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    $\begingroup$ +1. While it's clear that $|A|\sin\alpha=|R_{90^\circ}A|\cos\beta$, it may be visibly clearER in your diagram that $|\text{altitude of parallelogram}|=|B|\sin\alpha=|B|\cos\beta$ ... which ---since $|A|=|R_{90^\circ}A|$--- works just as well in your argument. (Drawing the altitude from the tip of $B$ onto $A$ would help drive this home.) $\endgroup$
    – Blue
    Mar 13 '12 at 3:29
  • $\begingroup$ @Don, good point. I will make the edit tonight. $\endgroup$
    – Tpofofn
    Mar 13 '12 at 10:27
  • $\begingroup$ I posed a video on youtube explaining this answer. youtu.be/m0DrWT18gBA $\endgroup$
    – Tpofofn
    Aug 4 '17 at 2:23
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I keep forgetting the tricks to prove this so I found the only way to remember it is to stick to basic principles. We can deform the parallelogram to get a square like so. enter image description here

Now we only need to find the side lengths of this rectangle. The height is easy, it's just d. To get the base length, we find:

enter image description here

and so with a little algebra we find that the base length is $a-b\times\frac{c}{d}$.

Hence the area is just $$ d(a-\frac{bc}{d}) = ad - bc$$

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  • $\begingroup$ Very nice answer! Thank you. $\endgroup$ Jun 6 '17 at 4:46
  • $\begingroup$ I did not get the part where you said, 'with a little algebra'. Could you please explain your steps how you come to the fact that the base length of your rectangle equals: $a-b*c/d$? $\endgroup$
    – Mark
    Feb 17 at 1:45
  • $\begingroup$ What is the length of the horizontal green line? $\endgroup$
    – samlaf
    Feb 17 at 1:47
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Here is an animated gif I made to derive the area of a parallelogram.

wordless proof about area of parallelogram

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If you compute the cross product of (a,b,0) and (c,d,0), then you get (in the third coordinate) ad-bc. This is, up to the sign, the area of the parallelogram.

BTW I think that (3) and (4) are not parallelograms, are they?

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  • $\begingroup$ Thank you. (3) and (4) are not parallelograms. $\endgroup$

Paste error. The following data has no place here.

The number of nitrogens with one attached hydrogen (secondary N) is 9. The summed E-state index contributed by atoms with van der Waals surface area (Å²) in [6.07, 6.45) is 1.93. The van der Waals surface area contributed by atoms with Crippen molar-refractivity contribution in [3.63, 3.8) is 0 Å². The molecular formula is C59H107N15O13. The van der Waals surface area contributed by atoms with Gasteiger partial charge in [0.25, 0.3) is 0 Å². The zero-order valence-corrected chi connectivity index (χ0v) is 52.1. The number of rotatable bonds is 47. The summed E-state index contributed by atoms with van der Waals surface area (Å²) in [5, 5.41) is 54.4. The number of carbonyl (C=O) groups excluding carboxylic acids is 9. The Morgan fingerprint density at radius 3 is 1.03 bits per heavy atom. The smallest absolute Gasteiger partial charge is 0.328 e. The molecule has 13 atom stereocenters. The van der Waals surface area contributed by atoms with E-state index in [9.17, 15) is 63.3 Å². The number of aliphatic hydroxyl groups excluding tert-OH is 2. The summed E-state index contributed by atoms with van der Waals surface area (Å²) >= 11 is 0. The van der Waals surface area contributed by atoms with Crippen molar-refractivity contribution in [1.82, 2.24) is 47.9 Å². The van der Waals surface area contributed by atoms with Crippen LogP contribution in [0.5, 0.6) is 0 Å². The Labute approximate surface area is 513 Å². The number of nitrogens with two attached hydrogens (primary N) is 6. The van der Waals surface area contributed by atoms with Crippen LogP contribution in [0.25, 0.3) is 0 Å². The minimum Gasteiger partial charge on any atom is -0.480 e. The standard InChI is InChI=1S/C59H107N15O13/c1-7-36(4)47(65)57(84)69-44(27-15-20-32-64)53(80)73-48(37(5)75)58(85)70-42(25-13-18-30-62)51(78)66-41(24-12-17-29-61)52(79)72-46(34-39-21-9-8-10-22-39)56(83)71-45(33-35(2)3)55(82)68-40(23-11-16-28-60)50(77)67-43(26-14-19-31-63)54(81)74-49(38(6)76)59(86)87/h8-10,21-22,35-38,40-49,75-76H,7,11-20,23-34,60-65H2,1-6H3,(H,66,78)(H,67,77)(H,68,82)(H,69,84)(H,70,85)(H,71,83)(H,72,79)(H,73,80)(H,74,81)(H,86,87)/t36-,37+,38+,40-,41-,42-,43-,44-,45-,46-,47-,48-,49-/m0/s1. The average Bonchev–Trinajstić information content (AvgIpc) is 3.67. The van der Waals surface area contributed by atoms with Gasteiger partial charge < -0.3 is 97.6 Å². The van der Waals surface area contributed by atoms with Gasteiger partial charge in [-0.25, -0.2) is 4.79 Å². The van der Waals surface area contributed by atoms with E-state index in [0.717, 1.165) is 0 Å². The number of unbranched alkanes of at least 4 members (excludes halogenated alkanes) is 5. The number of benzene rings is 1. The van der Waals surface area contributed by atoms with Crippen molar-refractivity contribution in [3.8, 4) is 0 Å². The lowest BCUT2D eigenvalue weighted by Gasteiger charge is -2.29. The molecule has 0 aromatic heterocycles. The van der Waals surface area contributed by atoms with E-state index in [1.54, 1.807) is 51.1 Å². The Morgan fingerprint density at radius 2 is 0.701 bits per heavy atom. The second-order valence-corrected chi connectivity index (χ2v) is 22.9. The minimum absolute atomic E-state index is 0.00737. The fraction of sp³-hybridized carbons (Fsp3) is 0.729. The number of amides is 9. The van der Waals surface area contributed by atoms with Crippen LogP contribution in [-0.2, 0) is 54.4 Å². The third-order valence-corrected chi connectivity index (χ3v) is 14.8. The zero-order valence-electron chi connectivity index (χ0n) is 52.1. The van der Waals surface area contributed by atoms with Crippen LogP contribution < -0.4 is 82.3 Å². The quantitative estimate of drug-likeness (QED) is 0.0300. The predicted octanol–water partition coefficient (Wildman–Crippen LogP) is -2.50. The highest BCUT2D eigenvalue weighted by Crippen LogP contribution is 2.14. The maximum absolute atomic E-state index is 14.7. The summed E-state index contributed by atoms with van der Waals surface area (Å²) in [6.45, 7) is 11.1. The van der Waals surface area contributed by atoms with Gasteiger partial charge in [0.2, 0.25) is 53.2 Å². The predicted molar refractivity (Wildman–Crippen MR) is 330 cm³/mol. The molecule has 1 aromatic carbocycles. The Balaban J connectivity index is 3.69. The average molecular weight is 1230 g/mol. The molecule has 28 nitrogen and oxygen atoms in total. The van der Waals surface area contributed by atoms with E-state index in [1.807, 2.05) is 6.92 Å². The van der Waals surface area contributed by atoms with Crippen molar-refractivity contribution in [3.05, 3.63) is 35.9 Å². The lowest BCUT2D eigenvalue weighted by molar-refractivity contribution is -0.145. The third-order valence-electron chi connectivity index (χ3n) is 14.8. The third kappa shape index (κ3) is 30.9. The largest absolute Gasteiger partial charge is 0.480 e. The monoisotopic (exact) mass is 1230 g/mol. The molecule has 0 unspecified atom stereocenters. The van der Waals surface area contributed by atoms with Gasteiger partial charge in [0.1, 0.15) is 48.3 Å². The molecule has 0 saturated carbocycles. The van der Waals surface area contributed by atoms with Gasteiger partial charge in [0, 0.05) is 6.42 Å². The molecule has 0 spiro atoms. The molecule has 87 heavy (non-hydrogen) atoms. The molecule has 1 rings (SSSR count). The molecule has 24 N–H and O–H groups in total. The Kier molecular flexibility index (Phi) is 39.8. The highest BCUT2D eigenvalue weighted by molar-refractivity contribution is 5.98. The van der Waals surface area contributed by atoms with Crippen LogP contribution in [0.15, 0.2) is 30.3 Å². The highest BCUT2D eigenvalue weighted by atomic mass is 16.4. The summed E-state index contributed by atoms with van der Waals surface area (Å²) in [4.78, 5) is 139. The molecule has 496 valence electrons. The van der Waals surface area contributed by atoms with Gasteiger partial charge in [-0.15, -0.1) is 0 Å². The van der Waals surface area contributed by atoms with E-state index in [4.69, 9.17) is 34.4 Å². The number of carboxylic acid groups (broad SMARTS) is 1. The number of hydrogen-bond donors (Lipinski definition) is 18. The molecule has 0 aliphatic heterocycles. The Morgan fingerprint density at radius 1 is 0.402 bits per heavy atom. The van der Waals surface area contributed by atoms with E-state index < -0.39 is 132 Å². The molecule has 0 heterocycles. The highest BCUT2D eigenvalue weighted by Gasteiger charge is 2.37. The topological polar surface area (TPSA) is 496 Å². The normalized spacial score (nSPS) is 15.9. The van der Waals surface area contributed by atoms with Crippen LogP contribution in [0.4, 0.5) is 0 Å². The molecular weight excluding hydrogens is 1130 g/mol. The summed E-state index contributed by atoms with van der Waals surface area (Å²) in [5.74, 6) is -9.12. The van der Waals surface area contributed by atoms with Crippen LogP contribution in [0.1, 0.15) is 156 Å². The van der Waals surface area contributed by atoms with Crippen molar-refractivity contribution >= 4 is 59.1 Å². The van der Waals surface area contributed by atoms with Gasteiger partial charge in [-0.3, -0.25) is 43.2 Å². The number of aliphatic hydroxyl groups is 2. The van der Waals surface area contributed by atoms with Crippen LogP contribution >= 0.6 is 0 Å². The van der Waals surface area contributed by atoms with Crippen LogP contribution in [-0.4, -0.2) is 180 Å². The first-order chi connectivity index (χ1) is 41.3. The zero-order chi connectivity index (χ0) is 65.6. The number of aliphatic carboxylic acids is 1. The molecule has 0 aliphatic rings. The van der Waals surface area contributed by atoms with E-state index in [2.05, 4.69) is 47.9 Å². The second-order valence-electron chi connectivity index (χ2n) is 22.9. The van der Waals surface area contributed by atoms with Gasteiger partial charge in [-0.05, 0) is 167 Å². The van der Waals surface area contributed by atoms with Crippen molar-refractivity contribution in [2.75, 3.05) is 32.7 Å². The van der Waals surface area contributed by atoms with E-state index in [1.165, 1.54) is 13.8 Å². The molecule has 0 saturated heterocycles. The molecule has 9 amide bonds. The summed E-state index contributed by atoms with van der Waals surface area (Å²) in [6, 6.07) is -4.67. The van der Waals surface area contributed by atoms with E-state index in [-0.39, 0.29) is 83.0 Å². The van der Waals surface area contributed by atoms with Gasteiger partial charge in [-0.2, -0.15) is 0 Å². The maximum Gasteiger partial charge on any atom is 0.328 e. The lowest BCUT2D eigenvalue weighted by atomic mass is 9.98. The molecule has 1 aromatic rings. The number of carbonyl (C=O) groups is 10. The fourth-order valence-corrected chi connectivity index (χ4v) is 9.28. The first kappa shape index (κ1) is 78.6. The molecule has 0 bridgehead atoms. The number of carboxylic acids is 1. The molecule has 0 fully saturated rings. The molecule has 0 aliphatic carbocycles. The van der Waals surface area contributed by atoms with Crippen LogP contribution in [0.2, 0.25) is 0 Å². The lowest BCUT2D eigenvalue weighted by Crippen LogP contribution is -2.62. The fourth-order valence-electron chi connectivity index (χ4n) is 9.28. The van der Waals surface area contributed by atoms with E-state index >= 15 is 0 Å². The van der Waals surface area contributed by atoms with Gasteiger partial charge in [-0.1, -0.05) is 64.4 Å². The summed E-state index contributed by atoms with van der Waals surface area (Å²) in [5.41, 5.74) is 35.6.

– user
    Mar 26 '11 at 16:56
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Also, if the coordinates of any shape are transformed by a matrix, the area will be changed by a scale factor equal to the determinant.

Since the determinant is the scale factor when the unit square is transformed to a parallelogram, it will be the scale factor when any parallelogram with the origin as a vertex is transformed to any other parallelogram because the inverse matrix will transform a parallelogram back into a square and has reciprocal determinant. If there is no inverse, the determinant is 0 and the transformed shape has no area.

Any triangle with the origin as a vertex can be drawn as half of a parallelgram including the origin. Any triangle not including the origin is the area of a triangle containing the origin minus two triangles inside not containing the origin. The area of any shape can be split into triangles, although an infinite number will be required if it has curved sides.

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Wrote this for a linear algebra class of mine. The argument is predicated on using shears.

Assume you have two vectors, (a, ay) and (xd, xyd+d). Weird choice and abundance of variables to be explained in a moment. I can obviously find the determinant of this, which is ad (do it).

So if I want to prove that the determinant is an area, I need to show that these weirdo vectors share an area with (a,0) and (0,d), which also has the determinant ad. Well, it turns out what I can do is shear the matrix with (a,0) and (0,d) as columns, since a shear does not alter the area at all (show this geometrically).

Take vector (a,0) and (0,d) and apply shear matrix (1,x,0,1), followed by (1,0,y,1), which gives you the original weirdo vectors (a,ay) and (xd, xyd+d). Since the shears do not change area, and we know the area of the rectangle formed by (a,0) and (0,d), the area of two arbitrary vectors may be expressed by its determinant, which we have shown to be identical to the determinant of rectangular matrix (a,0,0,d). QED.

You can extend this argument to 3D, etc. by applying shears in any arbitrary direction. Therefore, a determinant will provide you with a volume in any R^n.

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I made the following slide to explain where this formula comes from:

enter image description here